2014 Best Practice Institute: March 26-28
We've set the dates for BPI and are finalizing the line-up and theme. Stay tuned for registration to open soon!
Finally, after 15 years Carol has revisited her seminal work The Differentiated Classroom.
In her monthly column for Ed Leadership, Carol wonders "what might happen if those of us arranging conditions for professional learning shifted from emphasizing the group setting to emphasizing the classroom."
Carol talks to the Alabama Best Practices Center about differentiation and her new book from ASCD, Assessment and Student Success in a Differentiated Classroom, which is co-authored with UVA colleague Tonya Moon.
Videos from our Presenters
Just getting started with Differentiation?
In a video clip filmed at one of our Institutes, Carol Tomlinson breaks down three basic ways researchers tell us that students can differ with respect to learning: readiness, interest, and learning profile. She then suggests how teachers might differentiate with these needs in mind.
Media of Interest
Using Technology to Become a Better Listener
In a new ASCD Express issue on Differentiation and Technology, Melinda Moran shares practices that help us know our students better and suggests online resources that support those practices: Becoming Better Listeners.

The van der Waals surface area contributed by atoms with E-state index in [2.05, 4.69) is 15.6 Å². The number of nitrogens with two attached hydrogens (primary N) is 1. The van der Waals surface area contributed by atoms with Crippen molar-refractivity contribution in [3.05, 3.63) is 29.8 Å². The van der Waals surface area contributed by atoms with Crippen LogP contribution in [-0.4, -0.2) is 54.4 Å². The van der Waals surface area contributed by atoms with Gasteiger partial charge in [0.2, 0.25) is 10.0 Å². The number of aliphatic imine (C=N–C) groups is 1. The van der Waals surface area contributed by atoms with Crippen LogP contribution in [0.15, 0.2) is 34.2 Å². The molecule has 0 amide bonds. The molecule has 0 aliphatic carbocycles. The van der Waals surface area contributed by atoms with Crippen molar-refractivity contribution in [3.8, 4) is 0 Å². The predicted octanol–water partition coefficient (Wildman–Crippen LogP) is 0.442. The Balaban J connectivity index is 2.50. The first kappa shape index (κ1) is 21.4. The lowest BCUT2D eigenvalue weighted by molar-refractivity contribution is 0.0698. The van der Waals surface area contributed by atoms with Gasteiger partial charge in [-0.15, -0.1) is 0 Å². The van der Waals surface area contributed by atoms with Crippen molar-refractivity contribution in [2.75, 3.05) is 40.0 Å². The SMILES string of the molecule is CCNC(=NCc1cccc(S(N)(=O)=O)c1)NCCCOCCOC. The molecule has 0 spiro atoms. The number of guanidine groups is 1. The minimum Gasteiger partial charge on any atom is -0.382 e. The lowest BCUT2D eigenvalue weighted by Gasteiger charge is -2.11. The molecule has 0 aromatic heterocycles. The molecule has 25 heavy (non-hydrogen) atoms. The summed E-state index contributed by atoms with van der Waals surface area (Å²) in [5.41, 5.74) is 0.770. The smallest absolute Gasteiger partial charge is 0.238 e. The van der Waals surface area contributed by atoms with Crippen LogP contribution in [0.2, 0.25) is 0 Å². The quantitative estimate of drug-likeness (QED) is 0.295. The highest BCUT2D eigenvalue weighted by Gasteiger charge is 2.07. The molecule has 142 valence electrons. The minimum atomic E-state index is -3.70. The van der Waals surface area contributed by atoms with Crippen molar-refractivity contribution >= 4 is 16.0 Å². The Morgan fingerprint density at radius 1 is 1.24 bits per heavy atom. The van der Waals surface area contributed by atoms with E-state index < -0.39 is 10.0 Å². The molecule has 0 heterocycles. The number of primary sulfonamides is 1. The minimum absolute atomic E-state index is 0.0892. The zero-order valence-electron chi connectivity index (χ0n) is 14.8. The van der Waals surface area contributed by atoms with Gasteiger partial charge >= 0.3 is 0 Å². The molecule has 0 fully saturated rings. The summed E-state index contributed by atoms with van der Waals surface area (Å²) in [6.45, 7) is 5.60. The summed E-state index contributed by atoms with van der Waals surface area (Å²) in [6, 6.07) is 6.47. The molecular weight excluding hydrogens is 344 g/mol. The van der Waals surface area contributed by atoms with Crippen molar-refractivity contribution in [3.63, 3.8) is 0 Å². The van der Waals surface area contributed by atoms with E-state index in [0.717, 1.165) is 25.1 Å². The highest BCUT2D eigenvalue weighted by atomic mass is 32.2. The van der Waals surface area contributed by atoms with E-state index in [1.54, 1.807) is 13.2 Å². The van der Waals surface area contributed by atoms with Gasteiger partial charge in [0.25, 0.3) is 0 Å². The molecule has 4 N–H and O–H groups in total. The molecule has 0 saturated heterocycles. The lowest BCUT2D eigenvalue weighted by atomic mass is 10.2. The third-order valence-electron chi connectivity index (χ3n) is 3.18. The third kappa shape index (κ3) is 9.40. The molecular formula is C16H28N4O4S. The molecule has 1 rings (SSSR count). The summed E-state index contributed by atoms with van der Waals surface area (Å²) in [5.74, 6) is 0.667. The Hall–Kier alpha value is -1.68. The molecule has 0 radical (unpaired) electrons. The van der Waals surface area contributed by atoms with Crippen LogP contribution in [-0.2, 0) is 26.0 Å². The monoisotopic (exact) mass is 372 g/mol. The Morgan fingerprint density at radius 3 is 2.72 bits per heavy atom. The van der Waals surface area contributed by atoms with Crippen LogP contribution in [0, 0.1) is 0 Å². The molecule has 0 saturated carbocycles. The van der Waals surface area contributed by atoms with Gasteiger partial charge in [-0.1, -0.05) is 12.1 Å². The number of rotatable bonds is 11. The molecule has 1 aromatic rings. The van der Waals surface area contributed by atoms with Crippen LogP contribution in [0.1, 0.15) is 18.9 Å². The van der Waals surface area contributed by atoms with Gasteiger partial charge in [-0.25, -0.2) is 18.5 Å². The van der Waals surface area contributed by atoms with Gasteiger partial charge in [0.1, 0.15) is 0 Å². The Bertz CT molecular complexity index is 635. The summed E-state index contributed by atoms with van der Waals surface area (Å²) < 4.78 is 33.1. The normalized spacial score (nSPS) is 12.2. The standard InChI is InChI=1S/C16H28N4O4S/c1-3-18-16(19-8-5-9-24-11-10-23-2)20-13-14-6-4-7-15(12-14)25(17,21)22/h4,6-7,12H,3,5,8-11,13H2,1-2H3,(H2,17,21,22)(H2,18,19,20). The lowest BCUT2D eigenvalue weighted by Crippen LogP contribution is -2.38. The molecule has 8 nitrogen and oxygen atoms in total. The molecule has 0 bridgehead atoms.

Podcast: PreK-12 Talk Radio
Starting about 2:45, Carol has a chat with educational podcaster, Larry Jacobs, in Maine, .
Ed Week blogger, Peter DeWitt, uses an article published in Educational Leadership by Carol Tomlinson and Jane Jarvis, "Teaching Up," as a springboard to discuss setting high expectations for all students.
Award-winning teacher, author and blogger, Larry Ferlazzo asked Carol Tomlinson and Rick Rick Wormeli to help answer the question, "What is the best advice you can give to a teacher about differentiating instruction?" Read how they answered that question in his Teacher Blog in Education Week."
Carol Tomlinson and Mindy Moran discuss which elements of the differentiated classroom should remain the same for all our students and which might sometimes need to look different in an article for the HOPE Foundation, a leadership organization whose Honorary Chair is Archbishop Desmond Tutu.